Given the justified loathing that Trump arouses in most Canadians, it comes as no surprise that a recent web survey by Leger for the Association for Canadian Studies found that Canadians, by a blowout margin of 81 to six per cent, believe that our Prime Minister is doing a better job than the U.S. president of managing the COVID-19 crisis.

And in light of Trump’s shambolic approach to the pandemic, it’s not a complete shock that even among the 1,002 American participants in the survey, forty per cent thought Trudeau was doing a better job, to 32 per cent who chose the performance of the bleach-guzzling, hydroxychloroquine-popping president.

But as is often the case, there’s more here than immediately meets the eye. During the month of May, cases of COVID-19 and deaths from the disease increased at a faster rate in Canada than the U.S. – with a significant difference in the rate of officially reported deaths. Here are the numbers as tracked by Worldometer and Johns Hopkins. (And calculated by me)

May 1 May 31 Increase
Cases Canada      54,784      90,928 66.0%
Cases U.S. 1,082,411 1,779,853 64.4%
Deaths Canada        3,387          7,294 115.4%
Deaths U.S.      65,029 105,926 62.9%

As the table shows, there was only a small difference in increased cases, but deaths went up much faster in Canada, due mainly to two factors. New York, early epicenter of COVID-19 deaths in the U.S., peaked in May and began to drop off. In Canada there was a surge in nursing home deaths in Quebec, Ontario and Nova Scotia, which contributed 30 deaths to the May increase.

All of these numbers need to be approached with caution, given that they are collected by government agencies using using varying testing and reporting procedures. And there’s a special  caveat that needs to be mentioned with regard to U.S. deaths in nursing homes. According to NBC News U.S. death totals are undercounted by at least 20,000, the result of the federal government allowing nursing homes to ignore deaths occurring before May 6. But while adding those deaths would change total U.S deaths to about 126,000 to the end of May it would still leave the U.S. increase in May below Canada’s.

Another metric that Canadian media have used to compare this country favourably with the U.S. is deaths per million. We hear daily that the U.S. has by far the most deaths of any country. But on a per population basis, based on official numbers reported by Worldometer, it ranked only twelfth highest. Adding the estimated 20,000 pre-May 6 nursing home deaths would move the U.S. up to ninth worst but still behind countries like Belgium, Spain, Italy, the U.K., France and Sweden.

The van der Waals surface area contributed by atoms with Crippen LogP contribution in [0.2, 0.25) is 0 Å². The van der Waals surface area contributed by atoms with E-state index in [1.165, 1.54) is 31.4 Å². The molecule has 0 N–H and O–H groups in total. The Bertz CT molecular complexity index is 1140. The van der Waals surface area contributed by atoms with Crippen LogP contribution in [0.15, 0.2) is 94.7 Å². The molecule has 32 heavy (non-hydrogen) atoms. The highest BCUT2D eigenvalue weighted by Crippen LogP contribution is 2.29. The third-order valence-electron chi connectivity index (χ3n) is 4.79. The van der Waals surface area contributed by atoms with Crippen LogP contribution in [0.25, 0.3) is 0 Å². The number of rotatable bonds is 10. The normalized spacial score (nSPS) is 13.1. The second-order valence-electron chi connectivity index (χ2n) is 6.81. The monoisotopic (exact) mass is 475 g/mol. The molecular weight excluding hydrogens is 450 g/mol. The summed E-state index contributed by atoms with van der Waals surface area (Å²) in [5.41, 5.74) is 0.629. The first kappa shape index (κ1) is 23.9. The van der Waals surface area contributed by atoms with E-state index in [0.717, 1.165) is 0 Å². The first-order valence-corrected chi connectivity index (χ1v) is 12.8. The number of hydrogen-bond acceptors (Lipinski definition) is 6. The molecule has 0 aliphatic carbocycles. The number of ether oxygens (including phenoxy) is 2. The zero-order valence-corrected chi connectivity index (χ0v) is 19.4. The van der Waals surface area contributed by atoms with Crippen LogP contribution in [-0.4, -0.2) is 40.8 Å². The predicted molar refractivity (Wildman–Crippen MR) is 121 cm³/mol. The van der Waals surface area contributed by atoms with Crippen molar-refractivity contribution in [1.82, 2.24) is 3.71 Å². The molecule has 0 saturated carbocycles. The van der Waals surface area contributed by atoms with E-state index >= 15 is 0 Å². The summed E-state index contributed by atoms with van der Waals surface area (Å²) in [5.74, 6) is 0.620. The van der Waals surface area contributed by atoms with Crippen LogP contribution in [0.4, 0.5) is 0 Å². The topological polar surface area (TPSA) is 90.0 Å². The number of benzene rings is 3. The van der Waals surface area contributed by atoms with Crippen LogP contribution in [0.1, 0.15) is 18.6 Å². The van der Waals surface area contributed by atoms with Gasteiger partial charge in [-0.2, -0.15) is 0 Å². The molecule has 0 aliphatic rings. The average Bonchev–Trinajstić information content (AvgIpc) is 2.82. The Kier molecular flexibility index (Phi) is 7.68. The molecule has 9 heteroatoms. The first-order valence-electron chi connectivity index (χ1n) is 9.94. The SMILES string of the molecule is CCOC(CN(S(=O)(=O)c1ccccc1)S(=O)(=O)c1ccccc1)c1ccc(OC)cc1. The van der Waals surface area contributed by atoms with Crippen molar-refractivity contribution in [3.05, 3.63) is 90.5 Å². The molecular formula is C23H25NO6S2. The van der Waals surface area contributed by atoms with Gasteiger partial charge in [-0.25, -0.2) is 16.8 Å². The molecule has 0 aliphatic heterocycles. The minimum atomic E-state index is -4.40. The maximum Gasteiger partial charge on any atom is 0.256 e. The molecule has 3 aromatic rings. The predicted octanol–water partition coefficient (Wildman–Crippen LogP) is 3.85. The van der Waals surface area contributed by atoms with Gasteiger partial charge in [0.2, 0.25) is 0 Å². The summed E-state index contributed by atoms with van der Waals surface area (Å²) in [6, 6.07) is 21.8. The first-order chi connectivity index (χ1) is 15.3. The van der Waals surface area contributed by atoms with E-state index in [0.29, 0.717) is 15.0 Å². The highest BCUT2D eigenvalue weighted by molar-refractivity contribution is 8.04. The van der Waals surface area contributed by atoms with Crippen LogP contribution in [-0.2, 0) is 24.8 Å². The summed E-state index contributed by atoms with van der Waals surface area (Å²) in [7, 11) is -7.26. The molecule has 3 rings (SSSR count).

In terms of a comparison with Canada, as discussed here, U.S. deaths per million in early April were four times the Canadian rate. But on June 3, even with the additional 20,000 arbitrarily added, the U.S. deaths per million were less than double the Canadian rate – 382 to 199.

Increase in Deaths per million, selected countries

Country April 11 May 5 June 3 May-June Increase
Canada 15 104 199 91.3%
U.S. 59 214 382 78.5%
Spain 350 548 580 5.8 %
Italy 312 485 556 14.6%
Belgium 289 692 822 18.8%
France 202 386 445 15.3%
UK 145 433 585 35.1%

Source: Worldometer

The U.S. number for June 3 is my calculation, based on adding nursing home deaths as per the NBC estimate. The Worldometer number for the U.S. is 329 per million, an increase of only 53.7 per cent from May 5 to June 3, compared with the 91.3 per cent increase for Canada. At 199 deaths per million, Canada ranked 17th in the world and 11th when you don’t count hard hit small and obscure places like San Marino, Andorra, Sint Maarten, Montserrat, the Channel Islands and the Isle of Man.

The point is not to defend the U.S. record but to point out that Canada’s is not a whole lot better. Being content with just clearing the low bar set by Trump could mean many unnecessary Canadian deaths.

Among the G7 countries, Germany and Japan have been much more successful than Canada in limiting the spread and mortality rate of the disease. Germany’s death count stood at 101 per million on June 3, while Japan reported only 903 total deaths, or just seven per million population. Australia and New Zealand are even lower, at four deaths per million. Maybe those are the comparators we should be looking at.